Building a world-class NHS


Any discussion of UK healthcare should begin with the clinicians. Doctors and nurses remain hugely committed to their patients. They put in long and stressful hours. But they are being let down by a system that is dysfunctional. This Government has bravely decided to take on this dysfunction. It is committed to reform. Many of its reforms are absolutely right, and its commitment and good intentions are beyond reproach. However, the reform process is in mortal danger of failing.

The objective of this pamphlet is to offer the Government recommendations for how the reform process can be saved from failure. The stakes are high – if reform fails now, then the healthcare of two or three generations to come will be compromised.

The author of this pamphlet believes passionately in the National Health Service. It will only survive, and be true to its founding principles, if the reform programme is driven forward. The principles that should underpin the NHS are, in essence, Nye Bevan’s founding principles of the NHS:

  • Free at the point of need.
  • Paid for from taxes to a single tariff.
  • Delivering high quality, efficient and transparent clinical and “public health” outcomes. The core objective of the healthcare system is to constantly improve patient value – defined as the clinical outcome for defined medical conditions over a full cycle of care, and at the best cost.
  • Delivery of healthcare should be subject to the choice of the citizen who, acting on fully transparent and available information, can put poor (dangerous) performers “out of business”.
  • Unrestrained competition at the level of patient value, such that good performers can quickly and easily replace poor performers. The right to provide care should be based on performance in delivering patient value, not on being a public sector organisation.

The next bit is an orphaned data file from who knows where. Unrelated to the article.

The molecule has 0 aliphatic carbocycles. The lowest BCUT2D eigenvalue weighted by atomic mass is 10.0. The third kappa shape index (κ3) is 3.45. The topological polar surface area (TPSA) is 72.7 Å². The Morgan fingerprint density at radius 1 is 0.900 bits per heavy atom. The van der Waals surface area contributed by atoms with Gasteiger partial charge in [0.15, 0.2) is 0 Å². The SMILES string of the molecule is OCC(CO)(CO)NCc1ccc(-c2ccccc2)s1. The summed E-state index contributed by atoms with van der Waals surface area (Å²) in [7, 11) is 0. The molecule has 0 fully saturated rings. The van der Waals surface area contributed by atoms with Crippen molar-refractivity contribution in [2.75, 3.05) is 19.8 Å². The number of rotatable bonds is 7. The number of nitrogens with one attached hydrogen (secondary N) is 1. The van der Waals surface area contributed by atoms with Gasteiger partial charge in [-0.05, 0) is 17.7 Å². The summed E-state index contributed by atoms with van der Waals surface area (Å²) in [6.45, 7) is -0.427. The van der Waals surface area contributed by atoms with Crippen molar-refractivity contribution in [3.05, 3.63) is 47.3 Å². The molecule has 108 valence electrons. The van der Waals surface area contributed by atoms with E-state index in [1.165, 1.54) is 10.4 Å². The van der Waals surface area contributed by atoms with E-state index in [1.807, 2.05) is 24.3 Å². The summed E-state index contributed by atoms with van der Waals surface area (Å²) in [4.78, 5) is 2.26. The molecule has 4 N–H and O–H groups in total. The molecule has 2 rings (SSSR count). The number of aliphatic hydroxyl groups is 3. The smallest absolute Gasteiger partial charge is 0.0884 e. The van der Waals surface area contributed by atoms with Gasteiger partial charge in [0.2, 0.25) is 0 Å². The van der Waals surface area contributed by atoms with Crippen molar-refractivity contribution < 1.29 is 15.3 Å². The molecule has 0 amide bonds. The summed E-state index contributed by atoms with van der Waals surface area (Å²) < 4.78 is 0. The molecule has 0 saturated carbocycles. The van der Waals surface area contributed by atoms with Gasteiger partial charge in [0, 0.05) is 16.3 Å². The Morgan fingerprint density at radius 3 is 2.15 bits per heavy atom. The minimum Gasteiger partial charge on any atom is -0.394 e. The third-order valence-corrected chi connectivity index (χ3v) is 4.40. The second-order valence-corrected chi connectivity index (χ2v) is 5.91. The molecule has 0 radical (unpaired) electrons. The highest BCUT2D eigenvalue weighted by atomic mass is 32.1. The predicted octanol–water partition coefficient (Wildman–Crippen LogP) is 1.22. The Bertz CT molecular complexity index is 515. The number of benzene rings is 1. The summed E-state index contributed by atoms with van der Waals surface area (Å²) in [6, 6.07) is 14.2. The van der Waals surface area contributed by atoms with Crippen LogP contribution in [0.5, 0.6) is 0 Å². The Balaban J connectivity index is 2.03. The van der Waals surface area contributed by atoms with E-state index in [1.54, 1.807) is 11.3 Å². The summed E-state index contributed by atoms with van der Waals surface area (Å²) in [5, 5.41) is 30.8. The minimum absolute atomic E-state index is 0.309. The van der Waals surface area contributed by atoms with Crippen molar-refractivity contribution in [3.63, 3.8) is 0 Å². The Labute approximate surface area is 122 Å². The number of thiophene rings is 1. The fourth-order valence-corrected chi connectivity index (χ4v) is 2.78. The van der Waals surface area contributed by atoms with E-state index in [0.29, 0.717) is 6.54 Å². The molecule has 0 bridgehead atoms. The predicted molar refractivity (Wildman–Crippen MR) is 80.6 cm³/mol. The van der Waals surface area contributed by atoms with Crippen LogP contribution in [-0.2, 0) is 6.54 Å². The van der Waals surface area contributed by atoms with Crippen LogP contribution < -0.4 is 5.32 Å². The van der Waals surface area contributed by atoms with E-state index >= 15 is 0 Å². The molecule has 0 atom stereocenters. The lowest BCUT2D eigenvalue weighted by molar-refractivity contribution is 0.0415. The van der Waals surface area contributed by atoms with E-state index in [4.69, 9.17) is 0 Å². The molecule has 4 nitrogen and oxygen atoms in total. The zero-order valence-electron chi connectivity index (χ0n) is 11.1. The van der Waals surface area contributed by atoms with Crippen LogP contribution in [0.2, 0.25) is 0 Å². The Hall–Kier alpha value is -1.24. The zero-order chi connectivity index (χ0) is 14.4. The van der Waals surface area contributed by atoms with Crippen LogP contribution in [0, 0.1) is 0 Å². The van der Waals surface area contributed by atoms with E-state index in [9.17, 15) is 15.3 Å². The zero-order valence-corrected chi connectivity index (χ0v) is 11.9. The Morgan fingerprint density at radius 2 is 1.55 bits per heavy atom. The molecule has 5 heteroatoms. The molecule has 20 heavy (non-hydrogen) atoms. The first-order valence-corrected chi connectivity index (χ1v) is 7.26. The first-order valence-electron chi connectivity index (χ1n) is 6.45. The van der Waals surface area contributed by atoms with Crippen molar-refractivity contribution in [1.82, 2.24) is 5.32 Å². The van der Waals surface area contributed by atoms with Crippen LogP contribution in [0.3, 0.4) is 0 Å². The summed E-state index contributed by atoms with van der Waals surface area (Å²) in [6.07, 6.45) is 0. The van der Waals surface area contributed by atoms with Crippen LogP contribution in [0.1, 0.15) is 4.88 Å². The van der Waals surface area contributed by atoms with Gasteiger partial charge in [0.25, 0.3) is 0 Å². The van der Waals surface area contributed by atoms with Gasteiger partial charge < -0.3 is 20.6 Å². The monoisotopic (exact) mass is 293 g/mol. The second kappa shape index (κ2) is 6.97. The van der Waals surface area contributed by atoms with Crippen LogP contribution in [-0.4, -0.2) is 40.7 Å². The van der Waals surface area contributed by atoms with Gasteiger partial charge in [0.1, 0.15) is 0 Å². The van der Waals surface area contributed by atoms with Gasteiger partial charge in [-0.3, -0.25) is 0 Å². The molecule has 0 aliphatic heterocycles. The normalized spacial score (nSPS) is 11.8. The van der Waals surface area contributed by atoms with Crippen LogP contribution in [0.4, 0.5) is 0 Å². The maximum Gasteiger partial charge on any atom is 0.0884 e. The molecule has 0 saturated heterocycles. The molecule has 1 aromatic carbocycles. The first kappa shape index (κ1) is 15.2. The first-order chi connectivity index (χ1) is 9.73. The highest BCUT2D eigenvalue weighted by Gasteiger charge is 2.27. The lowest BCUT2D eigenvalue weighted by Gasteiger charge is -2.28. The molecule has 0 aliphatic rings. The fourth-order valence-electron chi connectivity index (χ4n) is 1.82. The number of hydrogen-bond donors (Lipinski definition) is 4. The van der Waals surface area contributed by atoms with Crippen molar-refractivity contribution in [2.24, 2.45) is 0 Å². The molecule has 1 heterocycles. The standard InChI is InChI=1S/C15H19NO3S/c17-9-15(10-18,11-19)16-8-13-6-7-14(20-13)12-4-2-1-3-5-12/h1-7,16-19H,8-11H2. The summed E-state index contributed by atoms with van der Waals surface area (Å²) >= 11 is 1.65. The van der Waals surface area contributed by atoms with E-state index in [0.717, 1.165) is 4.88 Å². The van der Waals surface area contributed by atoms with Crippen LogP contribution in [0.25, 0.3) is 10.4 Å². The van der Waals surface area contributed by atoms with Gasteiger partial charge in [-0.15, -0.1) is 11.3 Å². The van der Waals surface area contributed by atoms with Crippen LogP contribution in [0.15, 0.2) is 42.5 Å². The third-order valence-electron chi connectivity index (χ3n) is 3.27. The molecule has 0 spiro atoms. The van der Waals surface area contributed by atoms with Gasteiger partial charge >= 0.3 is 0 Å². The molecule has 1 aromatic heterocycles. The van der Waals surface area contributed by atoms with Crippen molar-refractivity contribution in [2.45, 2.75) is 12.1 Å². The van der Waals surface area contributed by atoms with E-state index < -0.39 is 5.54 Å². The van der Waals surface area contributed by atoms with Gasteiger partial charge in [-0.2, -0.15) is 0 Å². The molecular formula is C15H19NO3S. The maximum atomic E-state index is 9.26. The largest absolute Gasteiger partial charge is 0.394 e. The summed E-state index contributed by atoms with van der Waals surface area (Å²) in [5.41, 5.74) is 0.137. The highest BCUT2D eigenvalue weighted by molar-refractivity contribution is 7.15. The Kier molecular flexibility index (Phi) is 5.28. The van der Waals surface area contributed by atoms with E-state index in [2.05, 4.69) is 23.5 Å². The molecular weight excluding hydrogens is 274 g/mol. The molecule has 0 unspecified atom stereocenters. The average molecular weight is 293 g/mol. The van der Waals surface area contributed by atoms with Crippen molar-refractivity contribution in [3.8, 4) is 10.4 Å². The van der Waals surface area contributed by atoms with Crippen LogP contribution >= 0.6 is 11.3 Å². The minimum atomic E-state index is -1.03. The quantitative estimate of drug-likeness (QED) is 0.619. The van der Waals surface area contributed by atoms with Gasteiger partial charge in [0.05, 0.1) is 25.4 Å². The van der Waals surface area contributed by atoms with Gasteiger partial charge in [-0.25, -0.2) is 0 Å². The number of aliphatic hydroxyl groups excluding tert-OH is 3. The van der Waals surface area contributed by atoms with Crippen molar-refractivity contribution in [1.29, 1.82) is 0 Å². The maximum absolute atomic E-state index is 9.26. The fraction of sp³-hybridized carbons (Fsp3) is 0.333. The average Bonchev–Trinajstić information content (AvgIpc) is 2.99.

Over the decades, we have moved away from these principles. The rights of the patient and the citizen have been usurped by the rights of those who operate a customer-unfriendly monopoly which protects “rights” to job security and generous pensions, undermines accountability, and, in particular, prevents the disciplining effects of competition. Civil servants are, inevitably, lukewarm about reform, because reform is deeply threatening to their position. The unions claim that the reforms the Government is trying to introduce are “privatisation” and that the Government is betraying Nye Bevan’s founding principles. On the contrary, it is they who have betrayed the founding principles, and it is this Government’s reforms that are getting us back to the basics – to a National Health Service that serves the British people, and not the sectional interests of monopoly providers. In fact it is the failure of reform that will create “privatisation” as people become increasingly frustrated by, even scared of, a system that is underperforming, and then choose to spend their own money to purchase this vital service privately.

Doctors and nurses labour every day in a system that is poorly managed, that has some of the most dysfunctional organisational dynamics of any organisation in the world. This is not what Nye Bevan intended. We are at a crossroads. We have to dismantle the NHS monopoly, we have to create a system that operates in the interests of patients and taxpayers, and we have to create an organisational dynamic that supports good managers in doing their job, and which is intolerant of poor management at all levels.

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